By Laurin-Whitney Gottbrath
rom loudspeakers on the roof of a Minnesota Mosque, the Islamic call to prayer echoed for the first time ever throughout a Minneapolis neighbourhood late on Thursday as the Muslim community there prepared to begin the holy month of Ramadan.
It echoed again on Friday morning and will continue five times a day during the holy month.
The simple, short call – known as the adhan – marked an historical moment for Minneapolis and major cities across the United States, community members said.
While the adhan is commonly broadcast throughout the Middle East, North Africa and other places, for many Muslims in the US, it is only heard inside mosques or community centres.
“There’s definitely a lot of excitement,” said Imam Abdisalam Adam, who is on the board of the Dar al-Hijrah Mosque, from where the adhan will be broadcast.
“Some people see it as historic,” Adam told Al Jazeera. “To the point that they’re not doing it, able to see it in their lifetime.”
Recited by different representatives from mosques around the city, the call to prayer is expected to reach thousands in the Cedar-Riverside neighbourhood in Minneapolis, according to Jaylani Hussein, the executive director of Minnesota’s Council on American-Islamic Relations (CAIR).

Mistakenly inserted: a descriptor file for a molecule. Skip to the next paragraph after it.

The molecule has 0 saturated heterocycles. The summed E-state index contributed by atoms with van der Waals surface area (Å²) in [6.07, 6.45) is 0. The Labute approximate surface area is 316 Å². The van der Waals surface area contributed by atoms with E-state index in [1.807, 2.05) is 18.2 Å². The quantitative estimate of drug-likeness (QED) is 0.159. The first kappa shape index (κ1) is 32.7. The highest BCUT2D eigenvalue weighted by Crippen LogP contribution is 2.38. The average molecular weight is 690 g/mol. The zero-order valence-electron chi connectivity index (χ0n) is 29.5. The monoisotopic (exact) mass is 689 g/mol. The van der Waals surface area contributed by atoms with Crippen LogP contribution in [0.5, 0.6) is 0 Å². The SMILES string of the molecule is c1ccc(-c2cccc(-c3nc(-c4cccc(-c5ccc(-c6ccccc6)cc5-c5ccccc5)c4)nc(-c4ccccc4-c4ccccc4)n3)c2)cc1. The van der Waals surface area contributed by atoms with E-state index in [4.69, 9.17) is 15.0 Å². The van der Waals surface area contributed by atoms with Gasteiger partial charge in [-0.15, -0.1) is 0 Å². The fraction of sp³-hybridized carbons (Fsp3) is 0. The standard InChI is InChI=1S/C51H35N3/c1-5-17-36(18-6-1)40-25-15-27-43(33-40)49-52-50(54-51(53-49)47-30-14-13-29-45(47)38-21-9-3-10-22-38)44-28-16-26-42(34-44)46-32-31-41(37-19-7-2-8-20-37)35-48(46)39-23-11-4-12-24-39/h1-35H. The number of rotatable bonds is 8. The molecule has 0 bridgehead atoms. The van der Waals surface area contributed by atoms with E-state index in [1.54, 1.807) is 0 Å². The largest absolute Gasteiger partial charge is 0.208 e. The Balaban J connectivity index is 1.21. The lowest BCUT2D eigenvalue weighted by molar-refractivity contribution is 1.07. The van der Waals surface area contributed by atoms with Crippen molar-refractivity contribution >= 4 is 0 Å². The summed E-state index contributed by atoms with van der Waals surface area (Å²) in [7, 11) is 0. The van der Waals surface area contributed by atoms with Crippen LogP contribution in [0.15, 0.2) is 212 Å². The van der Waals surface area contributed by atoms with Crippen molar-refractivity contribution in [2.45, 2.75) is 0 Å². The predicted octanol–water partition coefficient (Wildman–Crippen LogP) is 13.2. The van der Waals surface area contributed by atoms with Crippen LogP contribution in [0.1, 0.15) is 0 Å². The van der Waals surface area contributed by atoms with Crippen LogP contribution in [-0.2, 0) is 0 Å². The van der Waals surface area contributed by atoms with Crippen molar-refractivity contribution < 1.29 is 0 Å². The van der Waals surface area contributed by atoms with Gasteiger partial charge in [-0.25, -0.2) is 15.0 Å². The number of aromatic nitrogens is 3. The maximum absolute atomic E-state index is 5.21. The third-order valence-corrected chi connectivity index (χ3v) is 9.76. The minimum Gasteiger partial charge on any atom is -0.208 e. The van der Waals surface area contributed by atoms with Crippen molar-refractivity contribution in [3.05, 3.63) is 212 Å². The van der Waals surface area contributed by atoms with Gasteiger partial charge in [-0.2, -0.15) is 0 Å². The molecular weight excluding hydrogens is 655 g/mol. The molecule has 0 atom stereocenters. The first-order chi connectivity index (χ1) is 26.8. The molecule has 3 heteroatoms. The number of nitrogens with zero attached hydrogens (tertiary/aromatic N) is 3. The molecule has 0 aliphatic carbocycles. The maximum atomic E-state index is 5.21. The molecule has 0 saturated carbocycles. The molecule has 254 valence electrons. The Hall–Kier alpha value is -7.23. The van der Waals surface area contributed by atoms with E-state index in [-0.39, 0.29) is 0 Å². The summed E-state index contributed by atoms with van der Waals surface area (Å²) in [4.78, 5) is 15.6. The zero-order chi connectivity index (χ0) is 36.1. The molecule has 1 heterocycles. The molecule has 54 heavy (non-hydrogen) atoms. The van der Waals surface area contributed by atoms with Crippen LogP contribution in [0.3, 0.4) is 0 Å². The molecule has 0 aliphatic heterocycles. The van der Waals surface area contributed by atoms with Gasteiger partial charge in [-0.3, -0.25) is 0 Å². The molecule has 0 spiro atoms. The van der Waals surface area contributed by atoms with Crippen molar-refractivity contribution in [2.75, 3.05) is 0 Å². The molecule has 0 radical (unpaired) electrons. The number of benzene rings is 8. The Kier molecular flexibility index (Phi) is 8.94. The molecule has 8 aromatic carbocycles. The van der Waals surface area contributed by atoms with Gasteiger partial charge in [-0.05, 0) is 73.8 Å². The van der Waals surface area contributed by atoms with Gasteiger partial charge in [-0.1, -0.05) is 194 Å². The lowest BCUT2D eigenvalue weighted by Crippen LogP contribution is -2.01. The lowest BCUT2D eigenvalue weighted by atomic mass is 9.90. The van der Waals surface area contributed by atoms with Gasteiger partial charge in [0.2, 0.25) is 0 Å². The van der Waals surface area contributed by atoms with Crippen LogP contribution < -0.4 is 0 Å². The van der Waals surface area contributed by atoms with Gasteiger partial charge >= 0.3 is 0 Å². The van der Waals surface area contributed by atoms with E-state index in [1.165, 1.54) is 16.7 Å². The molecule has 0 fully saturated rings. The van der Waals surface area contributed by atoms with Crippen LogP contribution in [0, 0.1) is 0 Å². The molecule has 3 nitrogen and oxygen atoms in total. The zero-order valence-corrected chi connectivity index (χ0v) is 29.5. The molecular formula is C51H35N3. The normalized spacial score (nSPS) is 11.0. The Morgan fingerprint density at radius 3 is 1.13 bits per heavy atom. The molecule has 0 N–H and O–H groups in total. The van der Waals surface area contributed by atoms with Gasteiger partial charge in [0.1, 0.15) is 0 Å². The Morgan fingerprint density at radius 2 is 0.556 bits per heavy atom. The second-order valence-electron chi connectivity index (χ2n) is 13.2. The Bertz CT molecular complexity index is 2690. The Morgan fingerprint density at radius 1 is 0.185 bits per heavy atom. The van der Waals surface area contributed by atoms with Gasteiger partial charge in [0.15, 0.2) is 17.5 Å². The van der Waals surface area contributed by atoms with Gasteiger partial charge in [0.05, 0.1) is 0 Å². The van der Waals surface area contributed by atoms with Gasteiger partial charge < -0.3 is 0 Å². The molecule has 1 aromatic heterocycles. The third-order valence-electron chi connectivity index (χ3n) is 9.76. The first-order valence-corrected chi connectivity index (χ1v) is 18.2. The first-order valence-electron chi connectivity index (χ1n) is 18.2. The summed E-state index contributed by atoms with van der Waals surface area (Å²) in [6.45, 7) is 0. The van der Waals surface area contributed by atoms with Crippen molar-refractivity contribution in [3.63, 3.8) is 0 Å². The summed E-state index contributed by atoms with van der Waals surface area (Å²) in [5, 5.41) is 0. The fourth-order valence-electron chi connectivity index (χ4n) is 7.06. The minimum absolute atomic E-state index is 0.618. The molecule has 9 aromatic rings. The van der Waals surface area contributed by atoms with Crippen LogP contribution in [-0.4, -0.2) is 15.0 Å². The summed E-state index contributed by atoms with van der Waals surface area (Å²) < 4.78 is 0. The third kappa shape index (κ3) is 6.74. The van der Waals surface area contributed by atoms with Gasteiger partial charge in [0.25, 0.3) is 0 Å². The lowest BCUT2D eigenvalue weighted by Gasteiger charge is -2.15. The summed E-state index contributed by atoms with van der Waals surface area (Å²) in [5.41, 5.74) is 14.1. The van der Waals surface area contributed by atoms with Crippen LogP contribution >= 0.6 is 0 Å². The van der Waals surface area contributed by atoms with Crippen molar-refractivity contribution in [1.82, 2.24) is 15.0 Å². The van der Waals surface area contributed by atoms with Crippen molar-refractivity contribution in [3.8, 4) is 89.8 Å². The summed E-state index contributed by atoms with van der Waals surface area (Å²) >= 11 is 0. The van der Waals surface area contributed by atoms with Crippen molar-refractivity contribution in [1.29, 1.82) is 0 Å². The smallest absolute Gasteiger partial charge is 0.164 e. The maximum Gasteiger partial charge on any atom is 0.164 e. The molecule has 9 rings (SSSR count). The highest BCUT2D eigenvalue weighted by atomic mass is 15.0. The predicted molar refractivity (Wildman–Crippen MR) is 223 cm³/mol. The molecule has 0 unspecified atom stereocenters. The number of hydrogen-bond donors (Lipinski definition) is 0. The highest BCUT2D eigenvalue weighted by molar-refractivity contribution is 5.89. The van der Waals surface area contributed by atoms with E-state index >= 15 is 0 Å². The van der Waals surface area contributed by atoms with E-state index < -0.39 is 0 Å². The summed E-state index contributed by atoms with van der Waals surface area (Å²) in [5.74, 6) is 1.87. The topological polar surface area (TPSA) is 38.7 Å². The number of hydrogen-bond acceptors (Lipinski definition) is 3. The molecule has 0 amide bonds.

While Hussein says the community had discussed broadcasting the call for years, it became even more pressing this year when the coronavirus pandemic forced mosques to shut their doors and residents to stay inside. The coronavirus has infected more than 870,000 people nationwide and killed at least 50,000.
“We wanted to touch those individuals who frequent this mosque and this community,” Hussein said. “If we cannot be physically together, at least this echo, this voice, this call to prayer can be an extension of us being together at this difficult time. To give some people some solace.”
Ramadan is traditionally a time when Muslims worldwide regularly attend mosques for daily prayers and break their fasts together. But this year, most have been told to pray at home and forgo community iftars in favour of staying safe from the COVID-19 crisis.
Adam, the imam, said while the Muslim community is experiencing loss this Ramadan, they hope the call to prayer broadcast will create a “semblance of normalcy”.
“With the loss of Friday prayers and the regular congregational prayers, we are hoping that this will give a sense of solace and connection to the spiritual needs of community members,” he added.